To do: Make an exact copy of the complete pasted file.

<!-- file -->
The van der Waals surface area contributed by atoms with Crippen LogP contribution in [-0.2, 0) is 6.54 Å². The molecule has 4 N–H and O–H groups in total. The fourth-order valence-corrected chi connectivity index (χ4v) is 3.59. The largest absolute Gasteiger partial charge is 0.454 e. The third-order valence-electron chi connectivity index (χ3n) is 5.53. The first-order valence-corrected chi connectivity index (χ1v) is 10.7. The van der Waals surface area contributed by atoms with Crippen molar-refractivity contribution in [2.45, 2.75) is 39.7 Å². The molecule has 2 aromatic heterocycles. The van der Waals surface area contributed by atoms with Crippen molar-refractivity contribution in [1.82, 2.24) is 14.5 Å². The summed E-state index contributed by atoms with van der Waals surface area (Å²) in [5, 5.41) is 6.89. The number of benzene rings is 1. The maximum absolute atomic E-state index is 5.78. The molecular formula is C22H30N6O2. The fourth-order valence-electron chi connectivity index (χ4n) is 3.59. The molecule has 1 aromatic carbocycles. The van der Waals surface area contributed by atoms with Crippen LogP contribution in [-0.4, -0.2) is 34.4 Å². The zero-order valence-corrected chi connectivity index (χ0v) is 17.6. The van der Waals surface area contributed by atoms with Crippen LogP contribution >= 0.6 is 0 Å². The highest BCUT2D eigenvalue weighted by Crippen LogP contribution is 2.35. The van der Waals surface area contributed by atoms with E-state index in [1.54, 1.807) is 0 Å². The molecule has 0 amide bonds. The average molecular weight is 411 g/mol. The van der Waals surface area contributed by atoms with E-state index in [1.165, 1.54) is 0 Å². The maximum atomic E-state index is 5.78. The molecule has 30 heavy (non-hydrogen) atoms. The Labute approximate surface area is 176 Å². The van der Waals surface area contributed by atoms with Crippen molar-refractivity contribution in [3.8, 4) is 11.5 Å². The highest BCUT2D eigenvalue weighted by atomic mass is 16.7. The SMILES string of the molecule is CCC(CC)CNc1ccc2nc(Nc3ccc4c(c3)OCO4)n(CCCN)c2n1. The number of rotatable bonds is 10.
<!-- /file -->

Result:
The van der Waals surface area contributed by atoms with Crippen LogP contribution in [-0.2, 0) is 6.54 Å². The molecule has 4 N–H and O–H groups in total. The fourth-order valence-corrected chi connectivity index (χ4v) is 3.59. The largest absolute Gasteiger partial charge is 0.454 e. The third-order valence-electron chi connectivity index (χ3n) is 5.53. The first-order valence-corrected chi connectivity index (χ1v) is 10.7. The van der Waals surface area contributed by atoms with Crippen molar-refractivity contribution in [2.45, 2.75) is 39.7 Å². The molecule has 2 aromatic heterocycles. The van der Waals surface area contributed by atoms with Crippen molar-refractivity contribution in [1.82, 2.24) is 14.5 Å². The summed E-state index contributed by atoms with van der Waals surface area (Å²) in [5, 5.41) is 6.89. The number of benzene rings is 1. The maximum absolute atomic E-state index is 5.78. The molecular formula is C22H30N6O2. The fourth-order valence-electron chi connectivity index (χ4n) is 3.59. The molecule has 1 aromatic carbocycles. The van der Waals surface area contributed by atoms with Crippen LogP contribution in [-0.4, -0.2) is 34.4 Å². The zero-order valence-corrected chi connectivity index (χ0v) is 17.6. The van der Waals surface area contributed by atoms with Crippen LogP contribution >= 0.6 is 0 Å². The highest BCUT2D eigenvalue weighted by Crippen LogP contribution is 2.35. The van der Waals surface area contributed by atoms with E-state index in [1.54, 1.807) is 0 Å². The molecule has 0 amide bonds. The average molecular weight is 411 g/mol. The van der Waals surface area contributed by atoms with E-state index in [1.165, 1.54) is 0 Å². The maximum atomic E-state index is 5.78. The molecule has 30 heavy (non-hydrogen) atoms. The Labute approximate surface area is 176 Å². The van der Waals surface area contributed by atoms with Crippen molar-refractivity contribution in [3.8, 4) is 11.5 Å². The highest BCUT2D eigenvalue weighted by atomic mass is 16.7. The SMILES string of the molecule is CCC(CC)CNc1ccc2nc(Nc3ccc4c(c3)OCO4)n(CCCN)c2n1. The number of rotatable bonds is 10.